Twenty-some-odd of us sat in the living room on plush chairs, recliners, and an elegant sectional. Conversations among friends began to have the feel of a twelve step meeting, what with everyone confessing all manner of anxious thoughts. On a whim I asked, "how many of you struggle with overwhelming anxiety, like the need-to-breath-into-a-paper-sack-and-tuck-my-head-between-my-knees kind?" The hands shot up, nearly all twenty, to which my only response was, "whoa."
Some said the breakneck pace of life was wearing them thin. Others spoke of work pressures, or material need. Some noted that the stress of weddings, or house moving, or the yada-yadas of life had upended them. [tweetherder]The world loads us down with external pressures, I thought, and we pack it on. It's what humans do.[/tweetherder]
Pack it on.
After our impromptu group therapy session, I stopped to consider how to train my children about the pressures and anxieties baked into their one little life. And so, writer as I am, I jotted a simple list--7 things I want my sons to know about anxiety.
1. In this world, there are neither winners nor losers; there are only brothers and sisters. 2. Stress and anxiety do not make you weak; it is part of the human condition. 3. The well-adjusted men are not those who stuff their anxieties; the well-adjusted men are the ones who face their fears. 4. Find a good therapist. Talk to her. Tell her about your daddy issues, even though your daddy issues relate most directly to me. 5. Materialism breads anxiety; don't give in to the myth of scarcity. 6. Lying about your own anxiety creates a barrier to presence; it keeps others from knowing who you really are. 7. Perfect love casts out fear; learn to accept perfect love and know you are perfectly loved.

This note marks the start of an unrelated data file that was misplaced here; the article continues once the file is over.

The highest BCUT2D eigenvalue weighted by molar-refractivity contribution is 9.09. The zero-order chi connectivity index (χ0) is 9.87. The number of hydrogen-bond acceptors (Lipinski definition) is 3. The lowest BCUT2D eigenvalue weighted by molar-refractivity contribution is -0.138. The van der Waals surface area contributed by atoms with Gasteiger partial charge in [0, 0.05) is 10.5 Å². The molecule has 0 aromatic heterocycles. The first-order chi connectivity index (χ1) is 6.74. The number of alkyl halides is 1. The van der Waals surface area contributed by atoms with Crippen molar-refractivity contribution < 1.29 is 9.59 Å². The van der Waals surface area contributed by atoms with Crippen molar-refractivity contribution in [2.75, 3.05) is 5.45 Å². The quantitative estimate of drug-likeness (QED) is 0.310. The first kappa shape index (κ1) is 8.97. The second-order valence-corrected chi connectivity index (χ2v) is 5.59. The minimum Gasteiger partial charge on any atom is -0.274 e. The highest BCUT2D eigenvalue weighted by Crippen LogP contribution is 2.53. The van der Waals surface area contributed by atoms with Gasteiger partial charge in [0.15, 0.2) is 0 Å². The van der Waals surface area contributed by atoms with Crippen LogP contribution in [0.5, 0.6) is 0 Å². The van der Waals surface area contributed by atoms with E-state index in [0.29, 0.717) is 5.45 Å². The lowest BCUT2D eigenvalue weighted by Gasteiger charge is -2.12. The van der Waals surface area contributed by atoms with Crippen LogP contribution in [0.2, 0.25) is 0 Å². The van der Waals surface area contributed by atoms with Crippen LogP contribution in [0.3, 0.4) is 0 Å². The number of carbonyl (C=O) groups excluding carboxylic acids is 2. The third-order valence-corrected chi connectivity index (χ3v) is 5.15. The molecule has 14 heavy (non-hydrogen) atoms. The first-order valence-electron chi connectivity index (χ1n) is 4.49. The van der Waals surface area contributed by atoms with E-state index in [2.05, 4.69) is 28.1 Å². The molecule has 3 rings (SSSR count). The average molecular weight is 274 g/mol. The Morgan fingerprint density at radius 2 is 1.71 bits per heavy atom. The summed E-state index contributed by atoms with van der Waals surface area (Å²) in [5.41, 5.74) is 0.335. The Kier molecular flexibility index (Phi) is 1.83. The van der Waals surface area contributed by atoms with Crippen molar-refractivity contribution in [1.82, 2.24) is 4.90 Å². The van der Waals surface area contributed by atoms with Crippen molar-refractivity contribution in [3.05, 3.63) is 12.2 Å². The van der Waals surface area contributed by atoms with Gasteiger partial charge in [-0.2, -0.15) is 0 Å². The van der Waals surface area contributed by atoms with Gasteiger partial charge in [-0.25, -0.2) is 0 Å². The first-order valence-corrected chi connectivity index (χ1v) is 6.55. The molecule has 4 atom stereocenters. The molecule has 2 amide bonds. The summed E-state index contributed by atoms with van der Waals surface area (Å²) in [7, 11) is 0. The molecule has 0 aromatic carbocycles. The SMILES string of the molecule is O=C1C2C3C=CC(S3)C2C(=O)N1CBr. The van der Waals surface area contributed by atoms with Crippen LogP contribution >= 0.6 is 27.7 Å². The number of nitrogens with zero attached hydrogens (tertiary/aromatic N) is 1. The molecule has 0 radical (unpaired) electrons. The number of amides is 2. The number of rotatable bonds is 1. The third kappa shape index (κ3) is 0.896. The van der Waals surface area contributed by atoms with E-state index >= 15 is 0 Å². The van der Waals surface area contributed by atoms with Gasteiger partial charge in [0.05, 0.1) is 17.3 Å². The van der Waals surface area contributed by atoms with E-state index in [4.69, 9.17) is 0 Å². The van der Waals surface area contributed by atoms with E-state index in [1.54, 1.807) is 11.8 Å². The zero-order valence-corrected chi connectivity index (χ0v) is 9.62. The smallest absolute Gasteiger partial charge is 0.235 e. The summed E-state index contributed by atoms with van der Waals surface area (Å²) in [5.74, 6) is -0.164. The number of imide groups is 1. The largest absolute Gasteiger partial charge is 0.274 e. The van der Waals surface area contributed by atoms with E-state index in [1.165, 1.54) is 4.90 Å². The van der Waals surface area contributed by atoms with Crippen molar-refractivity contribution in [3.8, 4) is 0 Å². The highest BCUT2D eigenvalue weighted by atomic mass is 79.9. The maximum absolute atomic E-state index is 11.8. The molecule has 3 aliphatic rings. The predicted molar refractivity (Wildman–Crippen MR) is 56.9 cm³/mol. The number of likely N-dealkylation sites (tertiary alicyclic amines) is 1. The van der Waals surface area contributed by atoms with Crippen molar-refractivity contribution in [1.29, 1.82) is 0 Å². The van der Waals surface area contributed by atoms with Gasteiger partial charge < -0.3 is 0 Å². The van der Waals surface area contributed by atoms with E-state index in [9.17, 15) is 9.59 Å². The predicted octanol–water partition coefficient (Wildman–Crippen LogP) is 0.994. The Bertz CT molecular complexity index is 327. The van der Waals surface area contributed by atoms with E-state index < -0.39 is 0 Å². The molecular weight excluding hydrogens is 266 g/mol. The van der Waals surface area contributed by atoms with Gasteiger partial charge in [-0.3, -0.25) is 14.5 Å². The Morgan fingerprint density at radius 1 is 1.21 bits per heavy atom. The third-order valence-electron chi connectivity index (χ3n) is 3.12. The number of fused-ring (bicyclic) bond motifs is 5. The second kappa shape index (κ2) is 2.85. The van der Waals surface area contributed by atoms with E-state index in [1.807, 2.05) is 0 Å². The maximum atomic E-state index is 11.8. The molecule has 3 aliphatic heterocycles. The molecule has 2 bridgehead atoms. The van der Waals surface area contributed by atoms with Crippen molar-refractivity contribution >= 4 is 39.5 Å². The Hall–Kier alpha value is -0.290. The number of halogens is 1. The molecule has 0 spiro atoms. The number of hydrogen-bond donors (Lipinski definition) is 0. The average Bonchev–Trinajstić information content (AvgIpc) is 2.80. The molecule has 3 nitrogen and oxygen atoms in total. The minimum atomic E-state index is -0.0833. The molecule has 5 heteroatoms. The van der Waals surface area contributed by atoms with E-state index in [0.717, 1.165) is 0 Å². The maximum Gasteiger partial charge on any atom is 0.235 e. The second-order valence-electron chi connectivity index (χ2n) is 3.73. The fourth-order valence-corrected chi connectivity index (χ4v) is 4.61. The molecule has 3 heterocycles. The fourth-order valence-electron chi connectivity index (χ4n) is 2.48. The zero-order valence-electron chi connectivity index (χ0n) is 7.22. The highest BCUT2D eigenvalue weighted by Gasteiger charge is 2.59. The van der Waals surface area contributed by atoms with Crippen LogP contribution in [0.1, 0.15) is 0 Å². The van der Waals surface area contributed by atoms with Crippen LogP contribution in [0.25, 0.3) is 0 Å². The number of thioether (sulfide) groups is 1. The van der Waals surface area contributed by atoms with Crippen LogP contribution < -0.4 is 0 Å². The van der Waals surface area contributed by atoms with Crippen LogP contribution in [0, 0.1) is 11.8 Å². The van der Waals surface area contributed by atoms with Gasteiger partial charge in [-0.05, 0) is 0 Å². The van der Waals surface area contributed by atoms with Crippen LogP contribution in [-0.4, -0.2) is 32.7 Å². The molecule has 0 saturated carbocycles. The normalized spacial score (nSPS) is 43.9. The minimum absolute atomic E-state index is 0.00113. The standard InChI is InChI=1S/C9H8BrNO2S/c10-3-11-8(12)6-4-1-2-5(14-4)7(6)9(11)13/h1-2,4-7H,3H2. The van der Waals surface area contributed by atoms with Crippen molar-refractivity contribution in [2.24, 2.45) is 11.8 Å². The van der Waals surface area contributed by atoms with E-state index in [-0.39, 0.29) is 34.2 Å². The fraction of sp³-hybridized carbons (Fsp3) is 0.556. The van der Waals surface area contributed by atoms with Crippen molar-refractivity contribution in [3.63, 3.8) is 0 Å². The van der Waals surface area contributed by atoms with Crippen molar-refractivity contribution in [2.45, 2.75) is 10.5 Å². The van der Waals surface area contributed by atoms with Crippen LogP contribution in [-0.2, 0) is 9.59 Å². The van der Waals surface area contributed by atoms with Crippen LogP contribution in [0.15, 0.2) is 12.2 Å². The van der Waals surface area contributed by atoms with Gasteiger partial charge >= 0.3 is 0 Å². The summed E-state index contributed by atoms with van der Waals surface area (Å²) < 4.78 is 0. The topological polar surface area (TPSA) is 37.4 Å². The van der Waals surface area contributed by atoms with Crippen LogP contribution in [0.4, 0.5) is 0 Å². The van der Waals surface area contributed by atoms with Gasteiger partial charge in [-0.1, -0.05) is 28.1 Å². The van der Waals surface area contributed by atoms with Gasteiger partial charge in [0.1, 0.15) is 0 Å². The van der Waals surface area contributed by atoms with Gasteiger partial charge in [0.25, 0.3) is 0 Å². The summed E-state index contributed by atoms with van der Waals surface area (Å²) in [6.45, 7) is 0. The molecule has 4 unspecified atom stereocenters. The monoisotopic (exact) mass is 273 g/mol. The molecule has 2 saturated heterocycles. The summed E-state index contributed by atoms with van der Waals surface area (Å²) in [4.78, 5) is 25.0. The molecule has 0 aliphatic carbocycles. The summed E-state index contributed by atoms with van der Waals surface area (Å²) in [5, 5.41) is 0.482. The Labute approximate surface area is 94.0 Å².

Granted, the list has subparts, and so perhaps it's more than seven things. Let's not dwell on the minor details; deal?
The point, more succinctly, is this: I want my children to grow into authenticity, truth, and the tenderest expressions of manliness. And so, I'm training them to know their anxieties, to speak them to the wind, to pray about them, to accept them as part of their humanity. I think it's only fair.
I jotted that list, and then I turned to poetry. It seemed, perhaps, a more permanent solution for sticking these principles in my kids' craws.
To My Sons #3
The world of men will try to classify you as one of two types: winner-winner-chicken-dinner or loser-looser-skid-row-boozer.
The winners, says the world, have an appetite for anxiety, and they choke it down like brussels sprouts or year-old protein powder. No pain no gain, says the world.
The others? They wear anxiety like mustard stains on frumpy frocks. They sit on therapist couches and talk about their daddy wounds, says the world.
There will be days these falsities feel truer than any shooting star. Your boss tossing an aloof air of success around the trading floor. "Never let 'em see you sweat."
Your brothers who buy the shiny this-and-thats or zoomy such-and-suches on credit--buy today, pay from the grave-- say, "work hard; play hard; die hardboiled."
There is nothing to see here, no flip-floppy anxiety, says the world, hiding tenderness under a bushel.
"Never trust a man selling a horse with two names," my grandfather used to say. "She'll likely answer to neither."
"Never trust a man who doesn't name his own anxiety," I say. "He'll likely answer to no love."
Do you struggle with anxiety? Do you feel upended by the stresses and pressures of life? If so, welcome to the human condition. The real questions, though, are these: 1) what are you doing about your own anxiety; 2) what are you teaching your children about their own anxieties?
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